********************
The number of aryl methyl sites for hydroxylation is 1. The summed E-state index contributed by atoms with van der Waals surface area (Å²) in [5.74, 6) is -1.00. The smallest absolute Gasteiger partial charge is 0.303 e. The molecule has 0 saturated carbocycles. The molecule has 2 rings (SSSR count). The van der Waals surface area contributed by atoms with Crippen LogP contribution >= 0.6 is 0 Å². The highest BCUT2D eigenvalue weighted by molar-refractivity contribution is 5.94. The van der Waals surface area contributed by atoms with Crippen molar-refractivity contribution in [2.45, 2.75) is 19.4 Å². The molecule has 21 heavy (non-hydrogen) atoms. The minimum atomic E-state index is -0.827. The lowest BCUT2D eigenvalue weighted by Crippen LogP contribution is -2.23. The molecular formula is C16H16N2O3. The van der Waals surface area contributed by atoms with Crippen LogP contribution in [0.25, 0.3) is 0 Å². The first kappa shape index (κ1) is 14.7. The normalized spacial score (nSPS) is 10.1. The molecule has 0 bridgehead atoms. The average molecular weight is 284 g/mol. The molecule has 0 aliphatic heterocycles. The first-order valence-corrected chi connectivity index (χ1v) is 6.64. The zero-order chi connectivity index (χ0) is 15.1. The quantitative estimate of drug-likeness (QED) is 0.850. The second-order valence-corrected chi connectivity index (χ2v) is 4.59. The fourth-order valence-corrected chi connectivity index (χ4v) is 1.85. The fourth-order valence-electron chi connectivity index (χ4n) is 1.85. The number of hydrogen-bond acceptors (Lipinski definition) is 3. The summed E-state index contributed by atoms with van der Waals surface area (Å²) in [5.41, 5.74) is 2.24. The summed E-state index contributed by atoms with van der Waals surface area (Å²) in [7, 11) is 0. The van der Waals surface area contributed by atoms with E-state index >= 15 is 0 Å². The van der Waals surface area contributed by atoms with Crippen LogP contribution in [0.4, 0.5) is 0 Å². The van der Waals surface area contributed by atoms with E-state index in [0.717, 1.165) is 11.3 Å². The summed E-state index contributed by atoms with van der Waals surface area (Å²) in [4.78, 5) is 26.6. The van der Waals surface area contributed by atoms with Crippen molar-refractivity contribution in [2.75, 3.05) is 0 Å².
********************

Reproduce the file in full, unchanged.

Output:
The number of aryl methyl sites for hydroxylation is 1. The summed E-state index contributed by atoms with van der Waals surface area (Å²) in [5.74, 6) is -1.00. The smallest absolute Gasteiger partial charge is 0.303 e. The molecule has 0 saturated carbocycles. The molecule has 2 rings (SSSR count). The van der Waals surface area contributed by atoms with Crippen LogP contribution >= 0.6 is 0 Å². The highest BCUT2D eigenvalue weighted by molar-refractivity contribution is 5.94. The van der Waals surface area contributed by atoms with Crippen molar-refractivity contribution in [2.45, 2.75) is 19.4 Å². The molecule has 21 heavy (non-hydrogen) atoms. The minimum atomic E-state index is -0.827. The lowest BCUT2D eigenvalue weighted by Crippen LogP contribution is -2.23. The molecular formula is C16H16N2O3. The van der Waals surface area contributed by atoms with Crippen LogP contribution in [0.25, 0.3) is 0 Å². The first kappa shape index (κ1) is 14.7. The normalized spacial score (nSPS) is 10.1. The molecule has 0 bridgehead atoms. The average molecular weight is 284 g/mol. The molecule has 0 aliphatic heterocycles. The first-order valence-corrected chi connectivity index (χ1v) is 6.64. The zero-order chi connectivity index (χ0) is 15.1. The quantitative estimate of drug-likeness (QED) is 0.850. The second-order valence-corrected chi connectivity index (χ2v) is 4.59. The fourth-order valence-corrected chi connectivity index (χ4v) is 1.85. The fourth-order valence-electron chi connectivity index (χ4n) is 1.85. The number of hydrogen-bond acceptors (Lipinski definition) is 3. The summed E-state index contributed by atoms with van der Waals surface area (Å²) in [5.41, 5.74) is 2.24. The summed E-state index contributed by atoms with van der Waals surface area (Å²) in [7, 11) is 0. The van der Waals surface area contributed by atoms with E-state index >= 15 is 0 Å². The van der Waals surface area contributed by atoms with Crippen LogP contribution in [0.4, 0.5) is 0 Å². The van der Waals surface area contributed by atoms with E-state index in [0.717, 1.165) is 11.3 Å². The summed E-state index contributed by atoms with van der Waals surface area (Å²) in [4.78, 5) is 26.6. The van der Waals surface area contributed by atoms with Crippen molar-refractivity contribution in [2.75, 3.05) is 0 Å².